It may seem counterintuitive, but one reason wood works so well, particularly for tops, is that there is a lot of air in it. In particular, softwoods tend to have more open space in their structure than hard woods. This makes them softer, but also stiffer for the given weight. One of the few hardwoods that has even more air in it than most softwoods is balsa, which gives balsa parts of the same size a higher stiffness to weight ratio than spruce. Of course, you give up something for that; usually surface hardness. We see this all the time; Western red cedar is often lower in density than spruce, and can make a very light, stiff top, but we all know how easy it is to dent.
What many people don't appreciate is that strength is seldom a limiting factor in guitar construction, but stiffness is. In general, you can use a low density top wood and leave it a bit thicker to get the stiffness you need without any problems, and it will generally be more than strong enough. The 'sandwich' tops are a case in point. They consist of thin skins of normal top wood, usually about .5mm thick, glued to a honeycomb core material who's sole purpose is to produce an air space between the two skins. The core has no real stiffness itself, and every effort is made to reduce the amount of glue used to a practical minimum, since any excess beyond what is needed to reliably stick the sandwich together is just dead weight. The result is a top that is about 40% lighter than a normal top, and easier for the strings to move, but just as stiff. Even though it has only half, or less, of the wood in it that a normal top does it's still strong enough (if you're careful).
You can see from this that stiffness depends at least as much on the structure as the material properties. For a given material the thing that predicts how stiff a given size piece will be is the Young's modulus, and in engineering discussions that would be the number given. When they talk in that article about the stiffness being 20 times higher they don't say whether that's for the same size piece, or whether it's the Young's modulus that is three times higher.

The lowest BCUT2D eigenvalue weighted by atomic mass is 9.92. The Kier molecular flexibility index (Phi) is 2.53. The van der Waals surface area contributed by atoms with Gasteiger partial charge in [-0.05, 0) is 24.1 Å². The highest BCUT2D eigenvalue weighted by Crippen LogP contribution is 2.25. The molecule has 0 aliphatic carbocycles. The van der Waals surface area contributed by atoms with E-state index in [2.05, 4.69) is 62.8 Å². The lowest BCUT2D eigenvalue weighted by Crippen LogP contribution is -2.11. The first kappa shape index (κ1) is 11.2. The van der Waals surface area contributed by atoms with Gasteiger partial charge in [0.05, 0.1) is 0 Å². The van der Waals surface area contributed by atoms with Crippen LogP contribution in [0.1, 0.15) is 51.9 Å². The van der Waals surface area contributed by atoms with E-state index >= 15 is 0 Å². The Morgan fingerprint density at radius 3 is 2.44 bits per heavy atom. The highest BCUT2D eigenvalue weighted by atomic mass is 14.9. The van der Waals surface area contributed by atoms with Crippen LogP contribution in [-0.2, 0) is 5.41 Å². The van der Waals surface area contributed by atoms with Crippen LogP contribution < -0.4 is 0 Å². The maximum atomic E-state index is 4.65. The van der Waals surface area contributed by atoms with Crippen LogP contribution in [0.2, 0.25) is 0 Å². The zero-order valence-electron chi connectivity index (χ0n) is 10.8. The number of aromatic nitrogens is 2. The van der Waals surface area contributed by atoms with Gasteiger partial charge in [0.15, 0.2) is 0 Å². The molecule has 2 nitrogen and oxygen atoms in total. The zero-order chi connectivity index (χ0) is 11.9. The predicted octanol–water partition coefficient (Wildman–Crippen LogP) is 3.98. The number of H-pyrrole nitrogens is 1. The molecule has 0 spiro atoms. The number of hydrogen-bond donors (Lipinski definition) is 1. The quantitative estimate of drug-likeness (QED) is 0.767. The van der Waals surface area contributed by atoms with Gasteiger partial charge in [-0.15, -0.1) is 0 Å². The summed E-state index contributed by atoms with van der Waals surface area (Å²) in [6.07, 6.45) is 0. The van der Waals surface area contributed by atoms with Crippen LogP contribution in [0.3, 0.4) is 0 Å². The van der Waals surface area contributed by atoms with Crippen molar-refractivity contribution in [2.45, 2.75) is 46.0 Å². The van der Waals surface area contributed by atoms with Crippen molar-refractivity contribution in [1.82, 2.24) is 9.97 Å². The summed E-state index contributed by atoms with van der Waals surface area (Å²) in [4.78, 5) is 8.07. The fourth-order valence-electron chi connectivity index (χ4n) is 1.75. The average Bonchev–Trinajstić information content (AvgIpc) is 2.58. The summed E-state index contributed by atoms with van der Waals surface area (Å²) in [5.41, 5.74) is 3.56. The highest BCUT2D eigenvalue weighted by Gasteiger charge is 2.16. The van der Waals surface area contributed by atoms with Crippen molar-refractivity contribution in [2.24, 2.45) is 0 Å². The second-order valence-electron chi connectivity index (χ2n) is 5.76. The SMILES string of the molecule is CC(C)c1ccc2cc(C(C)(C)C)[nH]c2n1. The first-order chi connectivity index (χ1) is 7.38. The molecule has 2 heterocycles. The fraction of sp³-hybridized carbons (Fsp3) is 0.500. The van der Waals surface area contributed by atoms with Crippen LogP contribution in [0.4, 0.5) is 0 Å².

If the same size piece is 20 times as stiff, and 3 times as dense, then you'd need to make it 1/3 as thick to end up with the same weight. This reduces the stiffness by a factor of 3 X 3 X 3=27, so it's not as stiff as the normal top at the same weight. You get pretty much the same answer if you assume they're talking about a Young's modulus that's 20 times as high.
One can see uses for a new material like that where structural size is a factor. Really tall buildings had to wait for the introduction of structural steel; brick walls got so thick once you went beyond eight or ten stories that they became impractical. The pyramids in Egypt are huge, but there's almost no open space inside them. The Romans pushed concrete structures like the Pantheon to greater heights in part by incorporating volcanic tuff, basically foamed rock with lots of bubbles in it, as 'filler' in the structure at the top. Even so, it's a massive structure, which is one reason it has survived for a couple of millennia in earthquake country.